"What the hell is that? Get that out of her hand!"
Marshall blinked in surprise from her seemingly-abrupt appearance. He looked at her guilelessly and gave the nurse a look of confusion. Apparently, he didn't think there was anything wrong with what he had done and he said as much, "What? She always feels better holding it."
In all her years, the nurse had never been as stunned as she was at that moment. People, no matter who they were, followed a script when they were in a hospital. But not once, in the nurse's frame of reference, had she ever been in this type of situation.
"Are you insane? Do you know where you are?" she blurted out, "Put that away!"
Marshall just looked at the nurse curiously. There was no sense of guilt or shame in his expression. His lips puckered in irritation as he insisted, "But it makes her feel better. She's been stable since I put it there."
"No!" The nurse couldn't think of anything else to say. The whole situation was just. . . no. It was just no.
"I'll bet you any amount of money that Mary will stay stabilized if you let her keep holding it," Marshall insisted.
"But it's not like it'll go off!" It may have been the stress of the day or the lack of sleep, but Marshall would not bend on the subject. Mary would have wanted it and Marshall was more concerned with what she would want than he was of offending the delicate sensibilities of some nurse.
"What the hell is going on in here," a voice from the doorway demanded to know. Mary's surgeon stepped out from the darkness and into the well-lit confusion next to her bed.
"Doctor! Thank god. Tell this madman that he has to put that away." The head nurse was almost hysterical as she waved her hand in Mary's direction.
"Put what away?" The doctor was very confused. All he saw was the seemingly-unflappable head nurse yelling and a calm man- Mary's partner, he remembered suddenly- standing over Mary's bed.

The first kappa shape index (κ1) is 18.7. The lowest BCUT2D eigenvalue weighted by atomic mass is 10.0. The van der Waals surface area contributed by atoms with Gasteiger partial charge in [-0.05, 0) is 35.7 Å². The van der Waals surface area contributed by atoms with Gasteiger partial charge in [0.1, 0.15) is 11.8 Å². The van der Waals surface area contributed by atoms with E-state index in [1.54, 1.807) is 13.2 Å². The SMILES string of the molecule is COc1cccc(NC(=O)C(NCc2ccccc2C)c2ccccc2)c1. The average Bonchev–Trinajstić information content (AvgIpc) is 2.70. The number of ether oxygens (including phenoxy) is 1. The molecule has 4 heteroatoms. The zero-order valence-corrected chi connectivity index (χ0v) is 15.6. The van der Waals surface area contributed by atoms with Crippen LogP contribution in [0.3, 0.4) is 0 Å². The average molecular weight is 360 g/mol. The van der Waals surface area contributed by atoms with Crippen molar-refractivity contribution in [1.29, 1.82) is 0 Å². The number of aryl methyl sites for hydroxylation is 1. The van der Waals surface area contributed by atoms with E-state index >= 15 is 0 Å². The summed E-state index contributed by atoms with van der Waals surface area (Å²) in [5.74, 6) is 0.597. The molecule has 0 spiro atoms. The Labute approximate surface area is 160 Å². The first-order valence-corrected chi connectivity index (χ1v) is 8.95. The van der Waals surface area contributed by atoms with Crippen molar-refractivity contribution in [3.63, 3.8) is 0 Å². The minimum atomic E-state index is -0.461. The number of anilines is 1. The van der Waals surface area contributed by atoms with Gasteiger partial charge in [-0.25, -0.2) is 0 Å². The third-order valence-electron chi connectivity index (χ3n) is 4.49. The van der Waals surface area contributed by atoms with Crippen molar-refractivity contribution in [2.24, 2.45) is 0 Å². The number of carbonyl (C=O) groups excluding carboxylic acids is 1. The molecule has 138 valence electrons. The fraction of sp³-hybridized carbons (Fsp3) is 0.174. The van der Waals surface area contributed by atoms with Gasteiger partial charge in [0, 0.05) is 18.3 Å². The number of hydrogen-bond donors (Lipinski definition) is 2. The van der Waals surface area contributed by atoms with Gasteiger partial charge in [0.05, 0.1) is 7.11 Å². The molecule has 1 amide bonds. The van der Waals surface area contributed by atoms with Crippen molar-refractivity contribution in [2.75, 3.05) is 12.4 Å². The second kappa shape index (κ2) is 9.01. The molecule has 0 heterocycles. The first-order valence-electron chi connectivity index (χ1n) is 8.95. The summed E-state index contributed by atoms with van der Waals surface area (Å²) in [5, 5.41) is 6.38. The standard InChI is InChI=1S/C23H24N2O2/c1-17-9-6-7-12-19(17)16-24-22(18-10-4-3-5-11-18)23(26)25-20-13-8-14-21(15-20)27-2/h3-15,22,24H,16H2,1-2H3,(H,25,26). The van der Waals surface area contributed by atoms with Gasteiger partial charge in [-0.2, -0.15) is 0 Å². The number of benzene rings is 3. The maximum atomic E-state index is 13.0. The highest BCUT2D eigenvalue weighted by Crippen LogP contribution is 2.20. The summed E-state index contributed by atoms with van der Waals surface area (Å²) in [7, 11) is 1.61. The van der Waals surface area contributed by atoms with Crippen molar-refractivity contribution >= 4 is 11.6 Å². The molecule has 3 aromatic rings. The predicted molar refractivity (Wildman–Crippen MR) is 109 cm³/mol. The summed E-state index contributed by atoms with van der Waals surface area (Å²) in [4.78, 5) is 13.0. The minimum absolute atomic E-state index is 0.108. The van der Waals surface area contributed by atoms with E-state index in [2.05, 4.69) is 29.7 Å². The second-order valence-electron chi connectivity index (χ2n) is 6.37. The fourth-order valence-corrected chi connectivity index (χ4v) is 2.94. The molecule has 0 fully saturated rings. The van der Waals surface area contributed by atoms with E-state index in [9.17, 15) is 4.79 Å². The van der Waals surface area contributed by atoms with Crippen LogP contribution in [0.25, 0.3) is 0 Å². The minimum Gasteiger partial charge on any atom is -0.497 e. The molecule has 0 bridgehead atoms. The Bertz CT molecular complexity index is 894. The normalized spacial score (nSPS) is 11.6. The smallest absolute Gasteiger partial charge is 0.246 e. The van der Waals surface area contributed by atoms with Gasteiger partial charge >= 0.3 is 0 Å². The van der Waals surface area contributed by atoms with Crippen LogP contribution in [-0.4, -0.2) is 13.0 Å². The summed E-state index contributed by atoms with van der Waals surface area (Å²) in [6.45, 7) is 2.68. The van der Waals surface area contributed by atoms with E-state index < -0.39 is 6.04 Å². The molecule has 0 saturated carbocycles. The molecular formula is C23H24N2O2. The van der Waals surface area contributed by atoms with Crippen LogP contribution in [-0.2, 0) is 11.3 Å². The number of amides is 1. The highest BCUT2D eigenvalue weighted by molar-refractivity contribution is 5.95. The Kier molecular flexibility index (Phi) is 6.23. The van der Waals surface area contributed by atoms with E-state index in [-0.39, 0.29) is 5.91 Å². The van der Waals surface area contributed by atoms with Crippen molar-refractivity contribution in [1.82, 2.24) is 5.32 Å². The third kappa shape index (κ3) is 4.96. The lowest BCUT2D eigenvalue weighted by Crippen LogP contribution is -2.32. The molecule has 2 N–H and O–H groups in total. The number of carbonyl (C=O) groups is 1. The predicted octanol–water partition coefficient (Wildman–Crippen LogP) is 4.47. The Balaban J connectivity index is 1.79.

"I gave her a piece of mine," Marshall responded blandly as he reached over to run his fingers through Mary's hair.
"Some peace of mind?"
"No," Marshall replied, "A piece of mine."
The doctor stared at Mary's hand and realized what had sent the head nurse off the deep end. There were specific rules against that type of thing in a hospital but the doctor had learned- long ago- that rules were tossed out the window when a law enforcement officer was involved. Sighing, the doctor was willing to concede to Marshall's point but, first, "I think you need to explain this to us marshal."
Marshall stared down at Mary as he spoke, "I promised her that I would leave her my gun so she could feel safe. It's not loaded and the safety is on so there's no risk of it going off but it's her version of a security blanket. She always feels better with a gun in her hand and she's been stable since I gave it to her."
The doctor closed his eyes for a moment to contemplate the situation. On one hand, guns were banned from the hospital. But, on the other hand, Mary did seem better and more relaxed. And, as long as the gun wasn't loaded, there didn't seem to be any reason as to why she couldn't keep it with her. The doctor had to try to convince Marshall to take it back, though, so he tried to reason with the marshal one last time, "But don't you need it?"
A wistful smile crossed Marshall's face before he answered, "I told her that I would get her gun back from APD and use it to shoot the son of bitch that shot her."
That ended the argument. The doctor and nurse went about their business and declared Mary fit for surgery after a few minutes of debate. Marshall was allowed to stay until they were about to wheel Mary out. Right before he left, Marshall bent down and whispered a few words to Mary before giving her a quick kiss on the forehead.
After Marshall left, the doctor turned to the nurse and asked, "What did he say?"
"You have to fight. It's your job and you can not quit."
The doctor's eyebrow quirked in surprise, "Hmmm- that seems like a strange thing to say."
The whole situation had been strange though. Shrugging it off, the doctor indicated that it was time to go and Mary was wheeled off to the surgery- with a gun in her hand.